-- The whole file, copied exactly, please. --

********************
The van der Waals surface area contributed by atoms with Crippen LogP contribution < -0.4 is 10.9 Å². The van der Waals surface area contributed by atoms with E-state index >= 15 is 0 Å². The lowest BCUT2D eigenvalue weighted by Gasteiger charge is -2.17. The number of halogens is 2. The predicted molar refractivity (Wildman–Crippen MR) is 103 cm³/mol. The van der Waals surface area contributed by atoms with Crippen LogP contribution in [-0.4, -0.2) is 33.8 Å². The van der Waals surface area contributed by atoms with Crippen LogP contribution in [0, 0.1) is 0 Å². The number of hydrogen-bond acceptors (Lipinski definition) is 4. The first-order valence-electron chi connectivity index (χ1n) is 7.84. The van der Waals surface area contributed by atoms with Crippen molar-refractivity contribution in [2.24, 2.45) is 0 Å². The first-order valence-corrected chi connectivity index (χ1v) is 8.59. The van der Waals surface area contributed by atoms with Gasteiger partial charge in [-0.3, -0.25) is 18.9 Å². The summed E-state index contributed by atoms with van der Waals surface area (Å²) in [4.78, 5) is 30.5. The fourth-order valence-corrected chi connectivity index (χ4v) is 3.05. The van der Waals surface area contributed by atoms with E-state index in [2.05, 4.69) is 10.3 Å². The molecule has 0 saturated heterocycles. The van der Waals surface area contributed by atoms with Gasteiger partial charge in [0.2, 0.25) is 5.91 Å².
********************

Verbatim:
The van der Waals surface area contributed by atoms with Crippen LogP contribution < -0.4 is 10.9 Å². The van der Waals surface area contributed by atoms with E-state index >= 15 is 0 Å². The lowest BCUT2D eigenvalue weighted by Gasteiger charge is -2.17. The number of halogens is 2. The predicted molar refractivity (Wildman–Crippen MR) is 103 cm³/mol. The van der Waals surface area contributed by atoms with Crippen LogP contribution in [-0.4, -0.2) is 33.8 Å². The van der Waals surface area contributed by atoms with Crippen LogP contribution in [0, 0.1) is 0 Å². The number of hydrogen-bond acceptors (Lipinski definition) is 4. The first-order valence-electron chi connectivity index (χ1n) is 7.84. The van der Waals surface area contributed by atoms with Crippen molar-refractivity contribution in [2.24, 2.45) is 0 Å². The first-order valence-corrected chi connectivity index (χ1v) is 8.59. The van der Waals surface area contributed by atoms with Gasteiger partial charge in [-0.3, -0.25) is 18.9 Å². The summed E-state index contributed by atoms with van der Waals surface area (Å²) in [4.78, 5) is 30.5. The fourth-order valence-corrected chi connectivity index (χ4v) is 3.05. The van der Waals surface area contributed by atoms with E-state index in [2.05, 4.69) is 10.3 Å². The molecule has 0 saturated heterocycles. The van der Waals surface area contributed by atoms with Gasteiger partial charge in [0.2, 0.25) is 5.91 Å².